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NUPRC Grants 247 Permits for Export of 480 Million Barrels of Crude Oil, Others

Between the last quarter of 2021 and the third quarter of 2022, 274 export permits were granted to various firms for a total of 480,863,863 barrels of crude oil and condensates, the Nigerian Upstream Petroleum Regulatory Commission (NUPRC) said yesterday.

Speaking during a briefing to mark the commission’s one-year anniversary, the Chief Executive of the NUPRC, Mr Gbenga Komolafe, stated that during the period, 47 Petroleum Prospecting Licences (PPLs) were granted winners of the last marginal field awards. At the time , 57 oil fields were put up for bidding.

The commission’s chief executive explained that the team has been focused on laying a solid foundation for its regulatory functions and in pursuing that, has drafted Environmental Remediation Fund Regulation and the Upstream Environmental Regulation and Upstream Petroleum Safety Regulation, both of which have been subjected to stakeholders’ review.

In addition, Komolafe noted that the commission also successfully launched the Host Communities Regulations to guide the implementation and operationalisation of the Host Communities Development Trust (HCDT), as enshrined in the Petroleum Industry Act (PIA).

With the declaration of the nation’s oil reserves which stands at 37.046 billion barrels, indicating an increase of 0.37 per cent compared to 2020 figures, the chief executive explained that the life index now stands at 60 years.

Furthermore, Komolafe said that Nigeria’s gas reserves had been pegged at 208.62 TCF, indicating an increase of 1.01 per cent compared to 2020 figures, with a life index of 88 years. That would be without new discoveries.

He explained that the NUPRC had also almost completed the automation of upstream work processes which would improve the efficiency and become operational before the end of year 2022.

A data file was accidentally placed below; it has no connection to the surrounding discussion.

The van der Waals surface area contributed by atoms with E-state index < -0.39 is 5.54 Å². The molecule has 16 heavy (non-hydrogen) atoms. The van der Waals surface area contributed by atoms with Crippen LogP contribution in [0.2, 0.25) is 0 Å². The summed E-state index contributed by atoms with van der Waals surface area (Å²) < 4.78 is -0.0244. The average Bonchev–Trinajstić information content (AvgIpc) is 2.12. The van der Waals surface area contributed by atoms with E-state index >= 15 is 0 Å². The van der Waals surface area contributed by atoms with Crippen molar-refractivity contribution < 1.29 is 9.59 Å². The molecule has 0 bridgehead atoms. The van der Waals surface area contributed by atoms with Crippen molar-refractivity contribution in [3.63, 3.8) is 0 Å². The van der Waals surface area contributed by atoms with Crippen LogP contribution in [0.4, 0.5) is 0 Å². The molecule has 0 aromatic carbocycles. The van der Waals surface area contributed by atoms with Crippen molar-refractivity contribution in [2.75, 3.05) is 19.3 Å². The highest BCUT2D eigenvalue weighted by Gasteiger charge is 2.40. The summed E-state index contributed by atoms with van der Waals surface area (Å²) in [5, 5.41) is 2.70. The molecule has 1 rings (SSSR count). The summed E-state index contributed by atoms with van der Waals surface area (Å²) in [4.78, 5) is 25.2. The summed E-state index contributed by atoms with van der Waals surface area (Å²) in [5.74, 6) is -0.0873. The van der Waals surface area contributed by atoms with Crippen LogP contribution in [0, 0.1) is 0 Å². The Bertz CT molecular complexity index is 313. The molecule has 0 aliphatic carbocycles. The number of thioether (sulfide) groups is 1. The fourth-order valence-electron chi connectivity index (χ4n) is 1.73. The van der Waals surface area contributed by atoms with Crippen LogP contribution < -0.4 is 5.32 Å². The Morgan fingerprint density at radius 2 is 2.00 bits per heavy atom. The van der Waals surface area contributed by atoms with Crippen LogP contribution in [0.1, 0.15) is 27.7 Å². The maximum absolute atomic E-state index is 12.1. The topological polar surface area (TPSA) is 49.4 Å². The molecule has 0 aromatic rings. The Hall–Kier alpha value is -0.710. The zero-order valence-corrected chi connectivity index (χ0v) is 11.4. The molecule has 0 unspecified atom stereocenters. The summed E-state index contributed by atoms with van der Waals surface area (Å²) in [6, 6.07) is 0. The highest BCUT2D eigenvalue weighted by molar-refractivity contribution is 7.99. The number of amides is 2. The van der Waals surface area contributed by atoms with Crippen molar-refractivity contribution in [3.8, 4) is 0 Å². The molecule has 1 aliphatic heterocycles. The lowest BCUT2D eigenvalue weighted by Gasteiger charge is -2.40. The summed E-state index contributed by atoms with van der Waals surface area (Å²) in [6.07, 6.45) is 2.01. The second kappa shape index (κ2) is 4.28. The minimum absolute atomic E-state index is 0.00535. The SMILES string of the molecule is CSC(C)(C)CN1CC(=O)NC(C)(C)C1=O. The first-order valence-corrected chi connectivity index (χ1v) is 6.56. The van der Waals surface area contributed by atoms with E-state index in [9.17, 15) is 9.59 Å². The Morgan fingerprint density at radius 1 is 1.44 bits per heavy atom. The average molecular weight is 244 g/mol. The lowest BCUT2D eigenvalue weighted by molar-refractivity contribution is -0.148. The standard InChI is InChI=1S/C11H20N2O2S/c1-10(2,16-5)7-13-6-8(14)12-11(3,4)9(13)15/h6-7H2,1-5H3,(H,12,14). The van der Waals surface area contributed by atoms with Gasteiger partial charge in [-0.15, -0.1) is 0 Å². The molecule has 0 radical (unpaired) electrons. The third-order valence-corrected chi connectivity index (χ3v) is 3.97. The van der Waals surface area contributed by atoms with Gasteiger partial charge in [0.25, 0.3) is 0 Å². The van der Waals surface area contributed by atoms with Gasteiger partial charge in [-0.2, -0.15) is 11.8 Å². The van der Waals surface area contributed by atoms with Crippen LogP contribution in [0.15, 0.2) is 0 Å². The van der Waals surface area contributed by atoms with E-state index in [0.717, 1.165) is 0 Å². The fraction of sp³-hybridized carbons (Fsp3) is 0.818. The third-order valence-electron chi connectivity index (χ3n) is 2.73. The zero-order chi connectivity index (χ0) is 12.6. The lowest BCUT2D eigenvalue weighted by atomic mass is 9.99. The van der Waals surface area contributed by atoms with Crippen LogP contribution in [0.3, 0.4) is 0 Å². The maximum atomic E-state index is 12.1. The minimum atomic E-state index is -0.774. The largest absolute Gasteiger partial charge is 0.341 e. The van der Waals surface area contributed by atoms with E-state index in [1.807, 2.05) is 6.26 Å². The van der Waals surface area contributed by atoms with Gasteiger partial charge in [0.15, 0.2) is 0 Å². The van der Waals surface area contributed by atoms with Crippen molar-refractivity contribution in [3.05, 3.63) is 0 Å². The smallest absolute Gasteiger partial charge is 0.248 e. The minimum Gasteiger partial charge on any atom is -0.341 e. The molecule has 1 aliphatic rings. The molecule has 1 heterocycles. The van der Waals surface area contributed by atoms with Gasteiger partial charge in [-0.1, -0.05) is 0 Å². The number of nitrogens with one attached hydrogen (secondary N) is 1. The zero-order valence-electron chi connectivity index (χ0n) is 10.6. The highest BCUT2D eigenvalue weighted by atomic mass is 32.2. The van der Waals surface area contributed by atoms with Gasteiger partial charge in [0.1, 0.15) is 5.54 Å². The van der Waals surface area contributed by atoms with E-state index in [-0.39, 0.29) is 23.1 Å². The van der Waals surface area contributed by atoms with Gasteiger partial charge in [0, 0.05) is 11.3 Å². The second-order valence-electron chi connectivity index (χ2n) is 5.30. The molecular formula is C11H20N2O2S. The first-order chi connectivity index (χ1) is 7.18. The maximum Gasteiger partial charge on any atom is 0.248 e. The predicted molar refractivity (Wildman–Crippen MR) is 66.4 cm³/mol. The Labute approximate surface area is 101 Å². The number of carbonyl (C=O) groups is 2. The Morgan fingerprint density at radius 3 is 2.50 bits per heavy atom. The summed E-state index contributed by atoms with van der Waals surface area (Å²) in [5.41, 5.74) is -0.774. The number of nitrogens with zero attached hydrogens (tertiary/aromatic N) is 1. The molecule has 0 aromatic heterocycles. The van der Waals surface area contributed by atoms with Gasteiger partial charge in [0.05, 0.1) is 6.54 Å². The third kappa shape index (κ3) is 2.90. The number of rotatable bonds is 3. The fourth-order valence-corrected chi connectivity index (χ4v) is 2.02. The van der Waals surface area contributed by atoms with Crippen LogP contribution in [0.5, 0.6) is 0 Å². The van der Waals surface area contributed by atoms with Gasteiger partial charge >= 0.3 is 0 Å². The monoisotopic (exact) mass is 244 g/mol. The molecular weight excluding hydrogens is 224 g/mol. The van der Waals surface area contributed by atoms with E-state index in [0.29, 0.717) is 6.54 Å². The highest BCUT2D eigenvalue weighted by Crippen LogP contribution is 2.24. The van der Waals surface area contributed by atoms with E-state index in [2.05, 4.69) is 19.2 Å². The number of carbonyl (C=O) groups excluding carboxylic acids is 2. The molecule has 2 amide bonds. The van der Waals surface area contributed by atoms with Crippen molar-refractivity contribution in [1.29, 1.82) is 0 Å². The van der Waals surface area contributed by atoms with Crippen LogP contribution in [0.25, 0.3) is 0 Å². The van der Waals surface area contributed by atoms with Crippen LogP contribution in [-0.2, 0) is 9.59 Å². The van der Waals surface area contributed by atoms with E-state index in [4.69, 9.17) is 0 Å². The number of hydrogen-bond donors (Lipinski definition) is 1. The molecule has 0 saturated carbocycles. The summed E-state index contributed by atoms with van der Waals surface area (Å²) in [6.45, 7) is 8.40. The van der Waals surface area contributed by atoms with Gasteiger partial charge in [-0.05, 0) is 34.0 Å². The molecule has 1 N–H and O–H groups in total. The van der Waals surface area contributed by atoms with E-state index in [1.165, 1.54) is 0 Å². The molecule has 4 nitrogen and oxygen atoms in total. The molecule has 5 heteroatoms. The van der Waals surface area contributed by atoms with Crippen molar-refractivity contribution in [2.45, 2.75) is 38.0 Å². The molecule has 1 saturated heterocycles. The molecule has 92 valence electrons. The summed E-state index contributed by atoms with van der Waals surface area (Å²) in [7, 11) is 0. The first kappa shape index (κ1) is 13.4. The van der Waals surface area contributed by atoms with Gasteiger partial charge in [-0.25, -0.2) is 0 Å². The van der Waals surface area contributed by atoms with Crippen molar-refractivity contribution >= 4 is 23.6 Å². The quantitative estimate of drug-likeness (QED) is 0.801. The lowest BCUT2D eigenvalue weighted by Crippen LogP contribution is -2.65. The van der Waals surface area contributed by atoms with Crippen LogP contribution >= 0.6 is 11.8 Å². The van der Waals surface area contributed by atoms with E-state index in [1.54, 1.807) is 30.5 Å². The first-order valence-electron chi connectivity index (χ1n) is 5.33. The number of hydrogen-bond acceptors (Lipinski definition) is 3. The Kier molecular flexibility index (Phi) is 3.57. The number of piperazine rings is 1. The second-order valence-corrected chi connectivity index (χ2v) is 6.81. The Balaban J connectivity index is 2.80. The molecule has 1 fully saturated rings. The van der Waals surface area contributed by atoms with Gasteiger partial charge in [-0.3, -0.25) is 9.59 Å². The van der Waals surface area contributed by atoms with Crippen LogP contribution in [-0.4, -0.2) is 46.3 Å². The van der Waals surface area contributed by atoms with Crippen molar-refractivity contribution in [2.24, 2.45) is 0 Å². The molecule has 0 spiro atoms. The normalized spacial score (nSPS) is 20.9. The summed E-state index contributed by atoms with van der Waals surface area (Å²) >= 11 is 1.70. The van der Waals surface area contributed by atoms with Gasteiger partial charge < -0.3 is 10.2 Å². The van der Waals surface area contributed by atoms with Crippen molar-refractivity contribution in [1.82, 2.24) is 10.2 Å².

Other achievements in the last one year, Komolafe said, included the Ikike first oil which was officially celebrated in September 2022 and expected to deliver peak production of 50,000 barrels of oil equivalent per day by the end of the year.

He stressed that the deployment and commissioning of Aiteo 120kbd barge mounted crude oil processing facility to minimise crude oil theft and vandalism as well as the deployment and commissioning of Tenoil 10kbd Early Production Facility (EPF) were some of the milestones during the period.

In addition, Komolafe listed the regularisation and commissioning of Halkin 5kbd EPF at Atala OML-46 as well as the inauguration of an integrated industry-wide study to ascertain shut-in wells as part of the achievements in the last one year.

According to him, the primary aim of the study is to boost production and guide investment planning and recommend low hanging potential to boost national production, with the report now at the writing stage.

The development of the Advanced Cargo Declaration Regime, Crude Oil and LNG Tracking (COLT) and the establishment of ELI-AKASO crude oil export terminal as well as publishing of up-to-date data on national crude oil production on the commission’s website , he noted , were also key triumphs for the NUPRC.